Balmain's poems and prose have appeared or are forthcoming in several anthologies, and in such publications as American Arts Quarterly, Ted Kooser's American Life in Poetry, McSweeney's, The New Yorker, The New York Times, Poetry Daily, The Spectator, The Washington Post, and Success, where she is a columnist. She has won national journalism honors and been a finalist for the Donald Justice Poetry Prize, the Howard Nemerov Sonnet Award, and the X.J. Kennedy Parody Award.

She teaches writing at the University of Rochester and lives nearby with her husband, their children, and two non-surfing cats.

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Most Helpful Customer Reviews

3 of 3 people found the following review helpful By Sandra Luckow (ojedafilms@aol.com) on May 23, 1998
Format: Hardcover
"Just Us" is a delight. The author and her mother take a series of "women only" adventures in various parts of the United States. The covert purpose of these trips is to elevate the mother/daughter relationship to a new level. Melissa Balmain writes well and obviously relishes in the art of storytelling. Her insightful observations and perspective are rich with hunor; her self-deprecating style empathetically involves the reader in her adventures, successes and frustrations. I've never thought of fly fishing or lama trekking before, and certainly not with a relative-- let alone a relative equipped with a complicated relationship to me. Yet, from the preferred safety and comfort of my armchair, I was willingly transported to these places with Balmain as a spirited guide. The book makes a great gift... and it's hopeful to know that someone, somewhere can successfully survive, not one, but several vacations with her mother.
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3 of 3 people found the following review helpful By A Customer on May 20, 1998
Format: Hardcover
I laughed, I cried, I related. Balmain captures the quirky, sticky, prickly, loving bond between adult daughter and mother with the right combination of clear-eyed honesty and sentiment. Anyone who's interested in mother-daughter relationships, or who's just interested in a good read, should pick up this book.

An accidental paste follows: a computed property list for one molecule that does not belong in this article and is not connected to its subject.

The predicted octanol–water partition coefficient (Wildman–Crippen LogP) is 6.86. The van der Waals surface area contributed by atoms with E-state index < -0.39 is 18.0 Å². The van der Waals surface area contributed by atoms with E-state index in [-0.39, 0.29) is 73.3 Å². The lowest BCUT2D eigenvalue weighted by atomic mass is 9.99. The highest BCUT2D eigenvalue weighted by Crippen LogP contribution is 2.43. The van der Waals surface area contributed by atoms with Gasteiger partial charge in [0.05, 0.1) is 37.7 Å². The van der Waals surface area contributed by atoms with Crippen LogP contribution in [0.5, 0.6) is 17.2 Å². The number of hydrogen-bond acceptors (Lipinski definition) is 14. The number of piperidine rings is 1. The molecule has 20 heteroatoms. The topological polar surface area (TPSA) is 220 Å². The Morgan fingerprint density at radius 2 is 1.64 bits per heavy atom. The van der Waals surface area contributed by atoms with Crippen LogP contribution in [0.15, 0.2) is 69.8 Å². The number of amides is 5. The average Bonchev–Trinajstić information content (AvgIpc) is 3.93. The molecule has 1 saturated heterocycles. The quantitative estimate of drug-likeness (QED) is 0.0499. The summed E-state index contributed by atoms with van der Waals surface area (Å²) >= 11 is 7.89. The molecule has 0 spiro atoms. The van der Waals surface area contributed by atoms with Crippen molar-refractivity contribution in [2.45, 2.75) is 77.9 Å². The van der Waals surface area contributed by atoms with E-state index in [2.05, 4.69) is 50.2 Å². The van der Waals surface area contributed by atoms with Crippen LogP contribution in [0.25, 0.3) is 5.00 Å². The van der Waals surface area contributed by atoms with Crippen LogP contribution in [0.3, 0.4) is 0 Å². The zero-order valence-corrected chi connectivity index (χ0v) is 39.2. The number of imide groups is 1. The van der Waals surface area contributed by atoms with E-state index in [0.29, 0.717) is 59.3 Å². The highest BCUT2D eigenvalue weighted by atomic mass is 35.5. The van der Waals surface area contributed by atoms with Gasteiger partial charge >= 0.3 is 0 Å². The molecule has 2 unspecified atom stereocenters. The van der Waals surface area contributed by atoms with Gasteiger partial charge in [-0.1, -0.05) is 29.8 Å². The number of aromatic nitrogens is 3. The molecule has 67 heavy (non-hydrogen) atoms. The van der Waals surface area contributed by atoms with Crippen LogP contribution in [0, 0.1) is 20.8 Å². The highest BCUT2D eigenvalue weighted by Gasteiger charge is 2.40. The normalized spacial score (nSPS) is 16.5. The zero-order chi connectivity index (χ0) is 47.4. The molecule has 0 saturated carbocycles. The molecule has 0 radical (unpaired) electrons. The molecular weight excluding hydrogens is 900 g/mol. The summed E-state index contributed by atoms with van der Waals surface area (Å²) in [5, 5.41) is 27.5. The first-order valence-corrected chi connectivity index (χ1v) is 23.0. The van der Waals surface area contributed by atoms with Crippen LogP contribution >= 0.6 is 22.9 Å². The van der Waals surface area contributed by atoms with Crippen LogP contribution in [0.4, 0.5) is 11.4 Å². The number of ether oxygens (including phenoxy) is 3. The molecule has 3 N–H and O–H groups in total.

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2 of 2 people found the following review helpful By A Customer on May 19, 1998
Format: Hardcover
Several years ago, Melissa Balmain and her mother were tired and needing a vacation. One thing led to another and they agreed to go on a trip together without their spouses so that they can get to know one another better. They decided that an outdoor trip would force the sharing of confidences. Over the next few years, the mother and daughter team has gone kayaking amidst killer whales, visited remote Native American ruins, fly-fishing, and riding mush sled pulled by dogs, etc.
This book is the true adventures of Melissa Balmain and her mother, who made eight trips back to nature together. The stories are often funny and poignant as the two intrepid females begin to connect with each other. Even more so, readers will connect with JUST US because it runs the entire gamut of human emotions in an upbeat way.

Harriet Klausner